Since its establishment in 2015, the Centre has built up a strong network of partners in civil society, law enforcement, other universities, and government, and draws on the expertise of internal and external partners. Honorary Research Fellows active in the Centre have expertise in social work, policing, business, tackling organised crime, and survivor support. Internal partners at St Mary’s include academic experts in Criminology, Law, Media, Business and Education. These partnerships enable the Centre to approach the multifaceted issue of modern slavery and human trafficking from a wide-ranging perspective.
The Centre also works closely with NGOs to identify gaps in service provision for survivors of modern slavery and human trafficking and to recommend changes to policy and practice. Over the years, it has also worked with government departments to identify gaps in knowledge, generating empirical evidence to make the response more targeted, and generate better results for those subject to slavery and trafficking. The Centre’s work will continue to impact on policy, practice and prevention through applied research, education, training, and awareness raising.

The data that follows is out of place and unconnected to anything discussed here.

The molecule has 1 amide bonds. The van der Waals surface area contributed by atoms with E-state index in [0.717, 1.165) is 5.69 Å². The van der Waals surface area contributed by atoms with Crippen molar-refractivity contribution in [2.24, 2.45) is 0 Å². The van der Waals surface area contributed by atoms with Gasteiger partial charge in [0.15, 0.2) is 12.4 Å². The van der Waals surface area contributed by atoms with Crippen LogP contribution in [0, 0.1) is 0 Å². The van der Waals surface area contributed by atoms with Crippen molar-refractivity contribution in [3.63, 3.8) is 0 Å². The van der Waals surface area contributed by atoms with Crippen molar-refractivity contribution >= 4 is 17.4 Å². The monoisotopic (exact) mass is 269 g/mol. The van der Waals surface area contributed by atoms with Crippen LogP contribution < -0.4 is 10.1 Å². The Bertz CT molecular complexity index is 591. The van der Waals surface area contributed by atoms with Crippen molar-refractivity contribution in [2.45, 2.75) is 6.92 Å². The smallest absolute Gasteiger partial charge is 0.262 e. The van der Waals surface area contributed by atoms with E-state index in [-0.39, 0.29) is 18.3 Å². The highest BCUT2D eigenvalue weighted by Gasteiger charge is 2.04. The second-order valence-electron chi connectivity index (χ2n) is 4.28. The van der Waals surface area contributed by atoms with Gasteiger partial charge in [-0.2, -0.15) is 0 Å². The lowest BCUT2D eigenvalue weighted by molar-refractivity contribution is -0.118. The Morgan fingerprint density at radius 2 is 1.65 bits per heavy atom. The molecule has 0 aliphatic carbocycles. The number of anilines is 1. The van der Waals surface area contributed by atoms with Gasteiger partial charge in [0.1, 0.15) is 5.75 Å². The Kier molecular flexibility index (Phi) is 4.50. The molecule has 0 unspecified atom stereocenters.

The Centre recognises Cardinal Vincent Nichols' initiative to combat slavery and trafficking, along with Bakhita House (a London-based safe-house for trafficked women) and the Santa Marta group which seeks to co-ordinate the efforts of law enforcement authorities, NGOs, and governments worldwide.